Friday, March 19, 2004

Eternal Sunshine, Dawn of the Dead, Taking Lives

Movie reviews:

ETERNAL SUNSHINE OF THE SPOTLESS MIND is the 2004 Oscar winner for Best Original Screenplay (Charlie Kaufman, Michel Gondry, Pierre Bismuth)

ETERNAL SUNSHINE OF THE SPOTLESS MIND: Gets the award for most deceiving marketing of the year, playing a couple of upbeat trailers and emphasizing a quirkfest throughout. What we have is a methodical, arty film which I could sum up as a whole movie based on what it was like when John Malkovich entered his own portal in BEING JOHN MALKOVICH. Of course, Charlie Kaufman scripted this film in his second collaboration with Michel Gondry, who did HUMAN NATURE, which I didn't see. The movie is quite beautiful and entertaining, but the performances of Jim Carrey and Kate Winslet are truly standout. Winslet usually plays a sort of weepy, stuffy character in her films, and to see her play a sort of hippie who is at heart, "just a girl," was interesting to me. Carrey has finally found familiarity in being sincere, and he sort of blends in, a true testament since he usually dominates the scenery in any movie. Kirsten Dunst, Mark Ruffalo, Tom Wilkinson, and Elijah Wood are all fantastic supporting players, who offer a twist into the action as Carrey gets his mind altered, and have a secret of their own.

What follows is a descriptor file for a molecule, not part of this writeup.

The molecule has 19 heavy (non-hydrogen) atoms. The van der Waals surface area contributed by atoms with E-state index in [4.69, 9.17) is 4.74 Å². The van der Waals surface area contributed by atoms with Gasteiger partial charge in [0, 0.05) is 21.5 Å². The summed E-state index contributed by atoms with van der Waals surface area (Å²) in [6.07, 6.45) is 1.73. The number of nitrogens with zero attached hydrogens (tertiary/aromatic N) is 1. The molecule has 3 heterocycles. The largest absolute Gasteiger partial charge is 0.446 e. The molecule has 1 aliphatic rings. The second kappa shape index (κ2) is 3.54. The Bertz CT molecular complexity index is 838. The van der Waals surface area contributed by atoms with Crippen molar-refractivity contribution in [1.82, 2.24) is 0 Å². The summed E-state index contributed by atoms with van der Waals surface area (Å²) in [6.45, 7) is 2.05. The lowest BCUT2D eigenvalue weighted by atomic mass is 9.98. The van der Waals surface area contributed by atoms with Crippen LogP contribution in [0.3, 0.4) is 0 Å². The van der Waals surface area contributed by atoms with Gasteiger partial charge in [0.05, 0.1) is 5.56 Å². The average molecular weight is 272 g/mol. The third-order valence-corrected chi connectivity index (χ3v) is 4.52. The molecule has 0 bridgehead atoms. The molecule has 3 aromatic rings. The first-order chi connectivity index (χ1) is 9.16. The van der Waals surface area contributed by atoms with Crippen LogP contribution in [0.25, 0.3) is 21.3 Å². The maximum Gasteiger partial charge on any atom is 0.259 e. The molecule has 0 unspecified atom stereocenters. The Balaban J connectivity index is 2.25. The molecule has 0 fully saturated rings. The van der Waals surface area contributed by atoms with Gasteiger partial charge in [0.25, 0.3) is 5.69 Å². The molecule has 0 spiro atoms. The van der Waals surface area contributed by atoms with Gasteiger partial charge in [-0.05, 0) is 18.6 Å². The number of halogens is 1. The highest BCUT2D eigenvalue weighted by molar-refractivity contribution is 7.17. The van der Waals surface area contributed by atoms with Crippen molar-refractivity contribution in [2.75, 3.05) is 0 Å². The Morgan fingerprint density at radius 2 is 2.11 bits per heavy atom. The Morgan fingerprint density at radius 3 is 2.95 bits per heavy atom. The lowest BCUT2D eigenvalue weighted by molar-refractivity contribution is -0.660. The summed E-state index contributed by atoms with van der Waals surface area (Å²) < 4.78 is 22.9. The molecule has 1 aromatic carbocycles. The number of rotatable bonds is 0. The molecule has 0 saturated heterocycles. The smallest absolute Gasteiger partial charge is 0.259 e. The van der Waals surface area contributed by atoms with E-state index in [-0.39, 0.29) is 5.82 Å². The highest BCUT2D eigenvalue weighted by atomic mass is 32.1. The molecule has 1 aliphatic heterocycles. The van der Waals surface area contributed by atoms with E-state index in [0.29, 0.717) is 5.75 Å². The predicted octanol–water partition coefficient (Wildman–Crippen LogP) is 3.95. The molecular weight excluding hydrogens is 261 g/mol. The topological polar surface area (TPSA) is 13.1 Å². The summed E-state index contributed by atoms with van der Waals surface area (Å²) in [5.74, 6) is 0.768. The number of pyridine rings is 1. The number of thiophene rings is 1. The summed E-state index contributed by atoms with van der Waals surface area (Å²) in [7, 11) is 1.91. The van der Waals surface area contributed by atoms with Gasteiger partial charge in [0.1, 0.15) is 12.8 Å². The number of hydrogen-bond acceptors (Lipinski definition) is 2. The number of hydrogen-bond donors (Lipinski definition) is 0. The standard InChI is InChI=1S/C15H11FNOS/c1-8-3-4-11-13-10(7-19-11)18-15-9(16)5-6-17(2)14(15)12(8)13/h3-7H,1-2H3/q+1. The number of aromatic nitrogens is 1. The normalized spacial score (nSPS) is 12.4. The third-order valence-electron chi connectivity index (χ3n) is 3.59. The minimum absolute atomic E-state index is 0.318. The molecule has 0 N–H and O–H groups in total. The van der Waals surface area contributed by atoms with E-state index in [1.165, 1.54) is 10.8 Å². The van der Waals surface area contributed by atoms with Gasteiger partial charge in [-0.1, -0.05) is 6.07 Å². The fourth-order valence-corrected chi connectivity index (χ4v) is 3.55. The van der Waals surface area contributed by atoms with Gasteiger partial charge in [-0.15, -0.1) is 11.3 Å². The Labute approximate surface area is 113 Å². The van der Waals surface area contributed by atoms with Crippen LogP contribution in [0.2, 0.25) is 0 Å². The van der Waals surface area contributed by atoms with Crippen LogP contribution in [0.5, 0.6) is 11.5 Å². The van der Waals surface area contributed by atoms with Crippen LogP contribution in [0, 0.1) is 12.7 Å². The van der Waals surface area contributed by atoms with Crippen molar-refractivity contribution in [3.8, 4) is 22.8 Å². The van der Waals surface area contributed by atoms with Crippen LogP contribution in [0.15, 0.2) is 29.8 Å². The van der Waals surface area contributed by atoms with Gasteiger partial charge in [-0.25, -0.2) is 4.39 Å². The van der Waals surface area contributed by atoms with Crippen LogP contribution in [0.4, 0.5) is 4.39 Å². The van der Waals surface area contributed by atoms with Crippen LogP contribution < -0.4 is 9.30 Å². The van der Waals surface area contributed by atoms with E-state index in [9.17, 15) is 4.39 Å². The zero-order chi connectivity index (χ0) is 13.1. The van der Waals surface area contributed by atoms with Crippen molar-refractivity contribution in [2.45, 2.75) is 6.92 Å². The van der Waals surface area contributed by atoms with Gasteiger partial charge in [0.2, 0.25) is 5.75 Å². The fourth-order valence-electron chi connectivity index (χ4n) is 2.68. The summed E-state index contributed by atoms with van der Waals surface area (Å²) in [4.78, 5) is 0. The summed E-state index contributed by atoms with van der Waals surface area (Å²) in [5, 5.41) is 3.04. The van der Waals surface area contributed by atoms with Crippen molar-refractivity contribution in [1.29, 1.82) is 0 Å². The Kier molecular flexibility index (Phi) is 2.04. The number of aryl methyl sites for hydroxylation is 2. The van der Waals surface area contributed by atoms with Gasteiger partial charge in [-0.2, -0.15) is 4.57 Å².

DAWN OF THE DEAD: A movie that gets high marks due to its satirical edge and brilliant opening. A movie like this, I don't believe, ever sets out to be the end-all of scary movies. I have not seen the original of this, so I have no comparison. The highlight of this is the point where the survivors are getting used to life in the mall, sort of veering towards the mundane, and a subdued, folksy version of Disturbed's "Down With the Sickness" starts playing. In fact, music is always present to be the antithesis of what is happening onscreen, and it usually offers some fairly good laughs.

TAKING LIVES: One of the worst of the year, and proof that Ebert and Roeper are handing out thumbs-up like candy nowadays. This incredibly stupid thriller starts off with opening credits like SEVEN, but never recreates the mood. There's a couple of startling moments, but that's it. The killer is easy to figure out if you've ever seen a thriller, and the actual proof comes twenty minutes before the movie ends, leaving you with an incredibly dumb climax that is supposed to be this huge audience-satisfying twist that is in actuality infuriating and insulting.